Quartz halogen heaters are instantly effective making them ideal for heating intermittently used work stations
Heating Distribution Centres
The very scale of distribution centres presents a significant issue when considering an appropriate heating system. Distribution centres tend to be vast buildings occupied by a relatively small number of people. For this reason, conventional space heating is often considered impractical.
Should there be a requirement to provide a conventional space heating system for a distribution centre, a combination of industrial fan heaters and destratification units will be required. Please see Heating a Warehouse for details.
The most common approach to heating a distribution centre is to provide localized ‘spot’ heating for personnel. For example, this approach can provide comfort heat for a person working at a packing station without the need to heat the surrounding area. The difference in operating costs, between space heating and spot heating can be extremely significant.
Quartz heaters heat people directly not the surrounding air
BN Thermic quartz halogen heaters come in 5 different outputs. Above is the 3kW two lamp version
Quartz Halogen Heaters
The heaters best suited to spot heating are quartz halogen heaters which heat people directly rather than the surrounding air. Quartz halogen heaters are instantly effective, a feature that keeps pre-heating to a minimum and means that there is rarely a requirement to heat an unoccupied workstation.
Heater Selection and Positioning
Typically, a quartz halogen heater would be mounted above a workstation at around 2.5m. An individual packing station might require a single 1.5kW heater while a larger bench might require a combination of larger output heaters.
Quartz heaters can be wall mounted using the bracket provided. Suspension kits are available for drop rod/chain mounting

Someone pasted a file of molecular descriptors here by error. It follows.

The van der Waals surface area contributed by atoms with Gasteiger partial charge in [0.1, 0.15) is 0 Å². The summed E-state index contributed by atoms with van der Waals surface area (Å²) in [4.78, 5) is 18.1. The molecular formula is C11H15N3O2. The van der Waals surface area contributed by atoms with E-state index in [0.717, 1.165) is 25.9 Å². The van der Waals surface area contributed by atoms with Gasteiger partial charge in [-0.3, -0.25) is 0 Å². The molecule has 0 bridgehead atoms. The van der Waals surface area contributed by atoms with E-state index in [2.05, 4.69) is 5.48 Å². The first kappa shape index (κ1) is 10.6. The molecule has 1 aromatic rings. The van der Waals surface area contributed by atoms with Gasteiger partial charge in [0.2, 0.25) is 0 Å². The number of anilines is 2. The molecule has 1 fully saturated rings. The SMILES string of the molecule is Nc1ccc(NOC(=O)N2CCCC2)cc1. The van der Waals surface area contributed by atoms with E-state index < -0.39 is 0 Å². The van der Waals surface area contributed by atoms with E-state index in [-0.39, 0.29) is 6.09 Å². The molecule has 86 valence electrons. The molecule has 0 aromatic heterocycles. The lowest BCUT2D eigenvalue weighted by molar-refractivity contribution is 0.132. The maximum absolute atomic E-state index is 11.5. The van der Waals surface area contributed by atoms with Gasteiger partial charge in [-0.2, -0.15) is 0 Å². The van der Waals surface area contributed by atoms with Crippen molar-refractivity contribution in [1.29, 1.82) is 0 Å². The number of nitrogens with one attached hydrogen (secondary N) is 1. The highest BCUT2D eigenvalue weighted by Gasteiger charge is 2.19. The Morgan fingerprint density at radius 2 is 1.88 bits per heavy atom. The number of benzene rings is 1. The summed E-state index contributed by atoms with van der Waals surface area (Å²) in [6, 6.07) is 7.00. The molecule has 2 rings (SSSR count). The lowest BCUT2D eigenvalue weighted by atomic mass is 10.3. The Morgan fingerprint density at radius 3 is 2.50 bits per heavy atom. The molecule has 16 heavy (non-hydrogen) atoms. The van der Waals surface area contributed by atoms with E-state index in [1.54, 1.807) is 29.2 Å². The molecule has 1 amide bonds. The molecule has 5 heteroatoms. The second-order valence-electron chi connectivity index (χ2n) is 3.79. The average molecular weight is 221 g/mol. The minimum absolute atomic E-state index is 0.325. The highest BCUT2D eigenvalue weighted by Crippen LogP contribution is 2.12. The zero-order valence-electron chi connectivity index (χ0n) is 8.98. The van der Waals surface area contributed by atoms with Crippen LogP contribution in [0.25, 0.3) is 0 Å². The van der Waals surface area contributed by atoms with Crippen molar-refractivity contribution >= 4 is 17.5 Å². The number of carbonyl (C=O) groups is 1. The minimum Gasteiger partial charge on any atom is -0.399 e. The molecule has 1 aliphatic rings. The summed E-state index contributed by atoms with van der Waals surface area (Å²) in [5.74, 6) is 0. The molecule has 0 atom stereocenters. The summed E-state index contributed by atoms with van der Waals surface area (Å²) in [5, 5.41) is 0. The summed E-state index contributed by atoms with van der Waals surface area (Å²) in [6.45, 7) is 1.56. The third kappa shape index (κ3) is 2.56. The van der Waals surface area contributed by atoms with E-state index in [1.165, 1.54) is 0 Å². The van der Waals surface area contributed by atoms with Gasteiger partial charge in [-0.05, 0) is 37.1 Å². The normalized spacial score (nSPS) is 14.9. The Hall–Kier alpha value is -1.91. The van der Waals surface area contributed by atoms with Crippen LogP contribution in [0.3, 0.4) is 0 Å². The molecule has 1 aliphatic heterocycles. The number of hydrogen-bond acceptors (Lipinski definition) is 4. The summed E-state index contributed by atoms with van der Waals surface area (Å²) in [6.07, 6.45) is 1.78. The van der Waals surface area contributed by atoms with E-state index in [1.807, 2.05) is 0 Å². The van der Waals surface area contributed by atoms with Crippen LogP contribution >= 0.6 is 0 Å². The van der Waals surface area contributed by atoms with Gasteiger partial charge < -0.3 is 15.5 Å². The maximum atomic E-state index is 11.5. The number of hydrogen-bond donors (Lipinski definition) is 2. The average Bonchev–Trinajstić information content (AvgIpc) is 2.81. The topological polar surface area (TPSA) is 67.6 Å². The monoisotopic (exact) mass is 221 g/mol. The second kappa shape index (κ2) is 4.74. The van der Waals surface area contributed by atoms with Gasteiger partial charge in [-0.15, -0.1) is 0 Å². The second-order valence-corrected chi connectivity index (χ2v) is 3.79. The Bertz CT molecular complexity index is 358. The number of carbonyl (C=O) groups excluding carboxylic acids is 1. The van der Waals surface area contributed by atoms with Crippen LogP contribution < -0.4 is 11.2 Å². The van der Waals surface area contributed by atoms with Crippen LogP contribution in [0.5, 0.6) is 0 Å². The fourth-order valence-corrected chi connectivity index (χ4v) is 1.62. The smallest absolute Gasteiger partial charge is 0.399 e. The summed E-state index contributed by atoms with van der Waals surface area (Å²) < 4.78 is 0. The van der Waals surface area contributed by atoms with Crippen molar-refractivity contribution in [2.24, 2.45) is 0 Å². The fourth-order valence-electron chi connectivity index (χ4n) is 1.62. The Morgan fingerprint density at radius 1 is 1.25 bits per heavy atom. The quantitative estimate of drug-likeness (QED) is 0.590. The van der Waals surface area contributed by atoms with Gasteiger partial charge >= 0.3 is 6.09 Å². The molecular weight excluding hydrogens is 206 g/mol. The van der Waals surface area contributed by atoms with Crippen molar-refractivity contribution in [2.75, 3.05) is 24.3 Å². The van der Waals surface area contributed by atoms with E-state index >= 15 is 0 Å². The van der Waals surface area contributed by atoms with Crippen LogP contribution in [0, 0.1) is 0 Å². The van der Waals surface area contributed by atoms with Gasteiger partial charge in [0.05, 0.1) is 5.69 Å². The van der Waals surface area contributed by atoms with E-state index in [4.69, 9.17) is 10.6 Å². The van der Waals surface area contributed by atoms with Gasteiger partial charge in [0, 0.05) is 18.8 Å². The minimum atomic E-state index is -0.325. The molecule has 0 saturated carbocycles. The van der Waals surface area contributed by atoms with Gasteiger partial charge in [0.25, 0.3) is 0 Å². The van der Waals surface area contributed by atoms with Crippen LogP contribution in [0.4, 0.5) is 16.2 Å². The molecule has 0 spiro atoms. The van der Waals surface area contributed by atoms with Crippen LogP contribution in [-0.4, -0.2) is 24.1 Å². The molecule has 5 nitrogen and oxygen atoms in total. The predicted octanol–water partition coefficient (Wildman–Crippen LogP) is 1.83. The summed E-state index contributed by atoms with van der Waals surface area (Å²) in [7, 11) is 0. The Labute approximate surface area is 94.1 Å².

Controlling individual work stations keeps running costs to an absolute minimum
Control for Economy
To maximise the cost savings of a spot heating approach, the selection of suitable control devices is vital. It is rarely sufficient to rely on personnel to switch heaters on and off as required. Two types of controller should be considered.
A movement senor will automatically switch on a heater when movement is detected. BN Thermic’s movement sensor can be programmed for time delay of up to 18 minutes and if no further movement is detected within the selected period, the senor will switch the heater off.
An alternative is a push button timer. This type of device works in a similar way but requires somebody to push a button on the front face of the timer to switch on a heater.
We strongly recommend the use of either a movement sensor or a push button timer for controlling spot heaters in a distribution centre.
Designing a Spot Heating Scheme
To design a successful spot heating scheme, an understanding of the size of a heater’s ‘footprint’ and the optimum heat intensity for a specific activity is required. The engineers at BN Thermic have considerable experience with this type of application and are always available for consultation.
BN Thermic engineers can design schemes for any sized project